It seems as if much of the discussion online about the Obama MySpace page has gotten mired down in people attacking either Joe Anthony or the Obama campaign, and it is missing something much bigger. The event was but one small example of a clash of cultures, a clash between volunteer driven bottom up activities and paid top down controlled activities. As the Internet empowers more people to take action on their own, we will see more clashes like this.

At the Media in Transition conference, there were discussions about historical contexts. We can look at the Summer of Love when Free Love was the rage, and see how it applies to today when free information is all the rage.

Woodstock started off as a commercial enterprise. An heir to a drugstore and toothpaste manufacturing fortune hooked up with a record company executive and two other people to create Woodstock. Things spiraled out of control until it became a free concert and a precursor to Altamont.

More recently, we see legal battles between groups like the MPAA and RIAA trying to control the distribution of copyrighted materials, going after file sharing companies, individual students, and even sites like Digg. We see a billion dollar lawsuit between Viacom and Google’s YouTube.

Google, themselves, are out there profiting off of all the volunteer driven bottom up activities. They index websites that have been freely put up and make money off of the searches they provide. MySpace is predicted to be worth $15 billion in three years. How did they get there? All the free content created for them by MySpace users. Clearly Rupert Murdoch has done well on his $580 million acquisition.

So, Joe Anthony has spent two years tending to a MySpace page that created value for Rupert Murdoch and for Barack Obama. At some point, issues came up about who has what control over the page and what sort of compensation should be tied to that control. The negotiations didn’t work out well, and now everyone is looking at what happened.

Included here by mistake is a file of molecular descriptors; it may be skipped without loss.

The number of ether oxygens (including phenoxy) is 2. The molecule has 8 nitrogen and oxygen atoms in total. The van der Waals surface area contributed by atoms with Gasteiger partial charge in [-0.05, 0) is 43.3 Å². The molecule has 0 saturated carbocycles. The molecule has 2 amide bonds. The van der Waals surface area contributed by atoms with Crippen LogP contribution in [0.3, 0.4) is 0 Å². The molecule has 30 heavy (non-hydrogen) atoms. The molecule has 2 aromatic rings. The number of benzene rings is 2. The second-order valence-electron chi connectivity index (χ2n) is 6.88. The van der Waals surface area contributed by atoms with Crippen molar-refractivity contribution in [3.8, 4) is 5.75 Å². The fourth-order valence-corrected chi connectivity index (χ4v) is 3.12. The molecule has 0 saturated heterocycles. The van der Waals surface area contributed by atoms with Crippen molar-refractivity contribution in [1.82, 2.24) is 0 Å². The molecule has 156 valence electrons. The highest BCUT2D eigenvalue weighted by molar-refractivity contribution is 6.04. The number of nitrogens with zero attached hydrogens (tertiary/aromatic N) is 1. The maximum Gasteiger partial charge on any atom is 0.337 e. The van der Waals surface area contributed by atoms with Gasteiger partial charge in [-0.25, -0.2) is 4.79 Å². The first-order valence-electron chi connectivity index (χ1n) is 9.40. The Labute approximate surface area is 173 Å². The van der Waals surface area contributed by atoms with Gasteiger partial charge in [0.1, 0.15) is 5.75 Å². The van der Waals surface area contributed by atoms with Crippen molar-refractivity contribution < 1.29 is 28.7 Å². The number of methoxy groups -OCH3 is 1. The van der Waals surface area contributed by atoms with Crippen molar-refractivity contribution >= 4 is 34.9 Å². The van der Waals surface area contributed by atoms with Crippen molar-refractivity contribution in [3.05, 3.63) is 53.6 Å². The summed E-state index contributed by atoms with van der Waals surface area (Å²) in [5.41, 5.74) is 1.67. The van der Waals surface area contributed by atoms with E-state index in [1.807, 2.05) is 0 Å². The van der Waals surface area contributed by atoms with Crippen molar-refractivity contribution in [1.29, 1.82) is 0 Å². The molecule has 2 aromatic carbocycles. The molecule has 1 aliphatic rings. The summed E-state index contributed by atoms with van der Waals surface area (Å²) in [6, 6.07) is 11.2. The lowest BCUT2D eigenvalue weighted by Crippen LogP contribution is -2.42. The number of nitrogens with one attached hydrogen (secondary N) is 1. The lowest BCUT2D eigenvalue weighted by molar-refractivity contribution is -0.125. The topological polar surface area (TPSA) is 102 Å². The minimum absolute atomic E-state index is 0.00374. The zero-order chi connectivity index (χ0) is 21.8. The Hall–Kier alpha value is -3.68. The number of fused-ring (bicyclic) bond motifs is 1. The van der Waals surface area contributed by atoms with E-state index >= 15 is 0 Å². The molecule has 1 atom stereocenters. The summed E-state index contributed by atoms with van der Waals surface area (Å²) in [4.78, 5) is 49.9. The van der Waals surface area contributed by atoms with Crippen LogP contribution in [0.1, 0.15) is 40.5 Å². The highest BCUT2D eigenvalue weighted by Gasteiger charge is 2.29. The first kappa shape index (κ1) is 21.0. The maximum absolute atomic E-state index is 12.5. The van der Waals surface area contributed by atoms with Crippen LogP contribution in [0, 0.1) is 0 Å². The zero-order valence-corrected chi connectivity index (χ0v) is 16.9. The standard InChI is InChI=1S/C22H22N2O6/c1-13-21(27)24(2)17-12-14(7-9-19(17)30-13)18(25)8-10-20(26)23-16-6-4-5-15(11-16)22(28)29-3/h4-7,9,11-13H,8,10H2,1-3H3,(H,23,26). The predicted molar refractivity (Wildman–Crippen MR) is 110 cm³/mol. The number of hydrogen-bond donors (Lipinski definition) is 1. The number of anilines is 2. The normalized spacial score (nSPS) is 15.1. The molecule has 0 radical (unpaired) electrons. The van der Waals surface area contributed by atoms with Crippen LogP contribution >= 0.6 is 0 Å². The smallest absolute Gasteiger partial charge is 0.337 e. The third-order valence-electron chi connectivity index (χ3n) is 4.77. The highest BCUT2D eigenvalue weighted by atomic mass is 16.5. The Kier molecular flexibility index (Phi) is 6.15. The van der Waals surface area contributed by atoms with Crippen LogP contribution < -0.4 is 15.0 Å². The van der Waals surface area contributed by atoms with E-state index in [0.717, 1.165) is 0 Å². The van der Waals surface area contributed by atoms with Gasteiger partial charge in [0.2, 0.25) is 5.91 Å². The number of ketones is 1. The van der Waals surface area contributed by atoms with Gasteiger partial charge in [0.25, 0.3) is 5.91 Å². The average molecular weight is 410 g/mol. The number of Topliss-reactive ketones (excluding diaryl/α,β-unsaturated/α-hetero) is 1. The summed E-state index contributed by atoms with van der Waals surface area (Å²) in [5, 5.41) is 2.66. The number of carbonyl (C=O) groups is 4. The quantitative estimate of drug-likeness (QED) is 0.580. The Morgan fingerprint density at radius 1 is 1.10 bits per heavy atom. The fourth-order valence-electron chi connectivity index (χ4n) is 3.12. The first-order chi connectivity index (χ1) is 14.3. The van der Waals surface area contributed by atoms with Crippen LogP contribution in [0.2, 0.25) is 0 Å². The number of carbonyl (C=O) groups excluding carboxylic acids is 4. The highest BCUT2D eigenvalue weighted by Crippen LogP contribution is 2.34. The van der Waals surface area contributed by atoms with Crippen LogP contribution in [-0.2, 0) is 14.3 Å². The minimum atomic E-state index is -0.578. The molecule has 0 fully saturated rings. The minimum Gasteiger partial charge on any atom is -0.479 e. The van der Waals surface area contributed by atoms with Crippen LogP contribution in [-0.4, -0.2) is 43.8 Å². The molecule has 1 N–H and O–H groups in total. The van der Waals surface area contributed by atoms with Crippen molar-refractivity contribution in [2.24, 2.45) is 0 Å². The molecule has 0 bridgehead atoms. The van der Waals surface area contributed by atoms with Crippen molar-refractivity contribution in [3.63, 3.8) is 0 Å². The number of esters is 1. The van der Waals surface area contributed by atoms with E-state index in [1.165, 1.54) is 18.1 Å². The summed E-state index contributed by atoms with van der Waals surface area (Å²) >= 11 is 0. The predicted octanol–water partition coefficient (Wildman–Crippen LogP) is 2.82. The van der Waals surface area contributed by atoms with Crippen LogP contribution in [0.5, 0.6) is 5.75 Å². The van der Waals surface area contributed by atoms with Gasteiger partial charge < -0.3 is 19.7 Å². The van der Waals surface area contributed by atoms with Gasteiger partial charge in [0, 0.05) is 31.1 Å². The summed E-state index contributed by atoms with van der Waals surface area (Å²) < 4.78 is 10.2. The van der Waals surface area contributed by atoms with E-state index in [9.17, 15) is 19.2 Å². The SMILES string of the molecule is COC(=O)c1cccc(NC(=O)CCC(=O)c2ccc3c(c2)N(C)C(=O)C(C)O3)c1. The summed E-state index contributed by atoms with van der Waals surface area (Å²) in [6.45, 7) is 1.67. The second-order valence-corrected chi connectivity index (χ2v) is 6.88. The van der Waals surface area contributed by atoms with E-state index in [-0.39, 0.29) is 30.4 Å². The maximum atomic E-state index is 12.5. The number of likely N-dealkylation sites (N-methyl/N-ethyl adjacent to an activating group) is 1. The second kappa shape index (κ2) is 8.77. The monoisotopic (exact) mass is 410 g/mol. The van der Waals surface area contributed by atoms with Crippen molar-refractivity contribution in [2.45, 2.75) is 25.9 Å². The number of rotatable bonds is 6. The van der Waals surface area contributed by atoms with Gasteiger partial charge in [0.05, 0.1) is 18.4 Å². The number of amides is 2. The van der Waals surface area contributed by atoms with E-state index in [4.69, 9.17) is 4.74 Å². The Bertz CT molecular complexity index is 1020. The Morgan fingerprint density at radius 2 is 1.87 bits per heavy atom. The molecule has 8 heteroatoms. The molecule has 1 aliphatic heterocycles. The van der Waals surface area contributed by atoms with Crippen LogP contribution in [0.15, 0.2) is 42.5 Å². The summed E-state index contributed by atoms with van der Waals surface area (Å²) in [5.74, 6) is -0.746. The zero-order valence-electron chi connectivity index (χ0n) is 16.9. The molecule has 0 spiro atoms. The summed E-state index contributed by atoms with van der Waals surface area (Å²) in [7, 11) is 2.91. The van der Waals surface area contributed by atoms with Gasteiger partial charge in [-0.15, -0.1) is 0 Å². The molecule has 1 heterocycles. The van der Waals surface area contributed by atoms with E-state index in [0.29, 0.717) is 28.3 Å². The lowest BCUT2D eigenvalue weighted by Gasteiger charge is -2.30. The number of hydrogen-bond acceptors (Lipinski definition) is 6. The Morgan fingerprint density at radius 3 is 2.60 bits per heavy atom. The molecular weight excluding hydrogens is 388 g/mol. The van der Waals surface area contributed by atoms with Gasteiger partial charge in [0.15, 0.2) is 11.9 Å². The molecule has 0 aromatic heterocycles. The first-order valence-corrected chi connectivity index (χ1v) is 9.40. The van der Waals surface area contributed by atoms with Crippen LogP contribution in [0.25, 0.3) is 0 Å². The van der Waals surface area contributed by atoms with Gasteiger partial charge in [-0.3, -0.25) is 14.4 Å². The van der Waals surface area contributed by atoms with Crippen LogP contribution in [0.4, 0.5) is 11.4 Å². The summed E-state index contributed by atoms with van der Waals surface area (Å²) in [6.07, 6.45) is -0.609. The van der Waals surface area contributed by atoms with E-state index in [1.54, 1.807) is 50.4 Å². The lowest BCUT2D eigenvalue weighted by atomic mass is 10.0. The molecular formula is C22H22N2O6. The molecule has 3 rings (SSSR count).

Wikipedia, another organization that benefits greatly from volunteer driven bottom up activities, defines the Gift Economy as “an economic system in which goods and services are given without any explicit agreement for immediate or future quid pro quo. Typically, a gift economy occurs in a culture or subculture that emphasizes social or intangible rewards for generosity”

That definition was a gift to Wikipedia. I hope that the person who wrote those words has at least gotten adequate “social or intangible rewards”. This blog post is, in part, a gift to Google and I sure hope I get some “social or intangible rewards” for the blogging I do. It seems as if Joe Anthony participated in the gift economy as well, yet the rewards, social, intangible, or economic appears to have been illusive.

The gift economy is a great thing. Many of the great things in our country and our world have been a result of the gift economy. Yet we all still need to feed ourselves, pay our rent or mortgage, pay for our children’s education, and so on. You can’t do this on karma alone. There is the old saying, “Follow your dreams and the money will follow”. For my sake, for Joe Anthony’s sake, for the sake of so many who have poured their hearts and souls into campaigns, past and present, I hope it is true.